Lunches with Leaders discussion with Rob Spear

Lunches with Leaders

Lunches with Leaders | Meet, Eat, Listen & Engage

This monthly lunch series provides an opportunity for students to meet with campus and community leaders in a small conversational setting.  Learn from our speakers’ stories and the journey they have taken to get where they are.

Join us one Wednesday a month at 12:30 pm in the Clearwater Room on the first floor of the Idaho Commons. Free lunch is provided.

Wednesday, October 15th featuring:
 Mike Beiser; Coordinator for Outdoor Programs
"A time to lead and a time to follow, and what ethics has to do with it"

Mike has worked with the U of I Outdoor Program since 1983, first as Asst. Coordinator, under Jim Rennie, the past 20 years as Coordinator. He served as interim Asst. Director of Student Activities and Leadership 2000-2001.  As a member of the design team for the Student Recreation Center, his greatest dream became a reality, designing a $1.5 million climbing facility.  He also teaches as adjunct faculty for the Division of Movement science and the College of Natural Resource, Recreation and Tourism. Prior to employment at the University of Idaho he worked as a Climbing Ranger for six years at Grand Teton National Park and as a Mountaineering Ranger at Wrangell St. Elias National Park and Preserve in Alaska for another year.

As a practitioner he has climbed throughout the World, kayaked and rafted many western rivers and in 91/92 took a yearlong 6000-mile sailing trip with his wife Teresa and 1year old daughter Genoa. Still though, he feels his greatest accomplishments have been in organizing student trips and expeditions from the volcanoes of Mexico and Sea of Cortez, to the summit of Denali (Mt. McKinley, Alaska), and of course down the many rivers of Idaho.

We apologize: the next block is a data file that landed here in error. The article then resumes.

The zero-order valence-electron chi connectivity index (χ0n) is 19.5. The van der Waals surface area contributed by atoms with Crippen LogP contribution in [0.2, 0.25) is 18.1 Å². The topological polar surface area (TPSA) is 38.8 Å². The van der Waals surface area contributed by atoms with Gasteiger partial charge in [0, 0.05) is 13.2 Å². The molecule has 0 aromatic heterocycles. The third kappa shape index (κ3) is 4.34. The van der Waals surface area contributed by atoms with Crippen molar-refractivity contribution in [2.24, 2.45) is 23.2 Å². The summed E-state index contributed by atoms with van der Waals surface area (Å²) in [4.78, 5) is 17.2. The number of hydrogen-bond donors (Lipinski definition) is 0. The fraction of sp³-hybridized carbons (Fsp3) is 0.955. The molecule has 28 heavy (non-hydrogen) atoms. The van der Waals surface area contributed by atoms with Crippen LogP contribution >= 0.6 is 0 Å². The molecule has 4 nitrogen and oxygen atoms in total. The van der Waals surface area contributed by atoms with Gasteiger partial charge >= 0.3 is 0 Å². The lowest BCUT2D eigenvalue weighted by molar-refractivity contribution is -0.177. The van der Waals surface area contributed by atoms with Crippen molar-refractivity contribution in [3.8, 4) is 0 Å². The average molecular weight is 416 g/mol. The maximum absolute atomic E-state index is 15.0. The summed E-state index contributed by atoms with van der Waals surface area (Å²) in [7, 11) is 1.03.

Leotina HormelWednesday, November 19th (Aurora Room, Fourth Floor of the Idaho Commons)
Leontina Hormel; Associate Professor of Sociology and Anthropology 

I grew up in Ephrata, Washington. Many of Ephrata's residents are economically tied to farming and the Grand Coulee Dam. Growing up here, I became keenly aware of how rural people can oftentimes feel invisible politically and how their livelihoods can be integrally tied to government development projects, like the Grand Coulee Dam. The research I have pursued since becoming a sociologist has in one way or another always been influenced by my experiences growing up with folks in Ephrata. My research expertise includes the areas of political economy, international development, social and environmental inequalities. Being fluent in Russian language (obtained at Eastern Washington University), I have studied and researched in Ukraine, the Russian Federation, Armenia and Karabagh. My current research brings me closer home to the state of Idaho. I am involved in interdisciplinary research that examines the socio-cultural impacts of local communities in Idaho youth's pursuits in science, technology, engineering, and mathematics (STEM) education and careers.

Wednesday, February 18th


Wednesday, April 1st

Wednesday, April 29th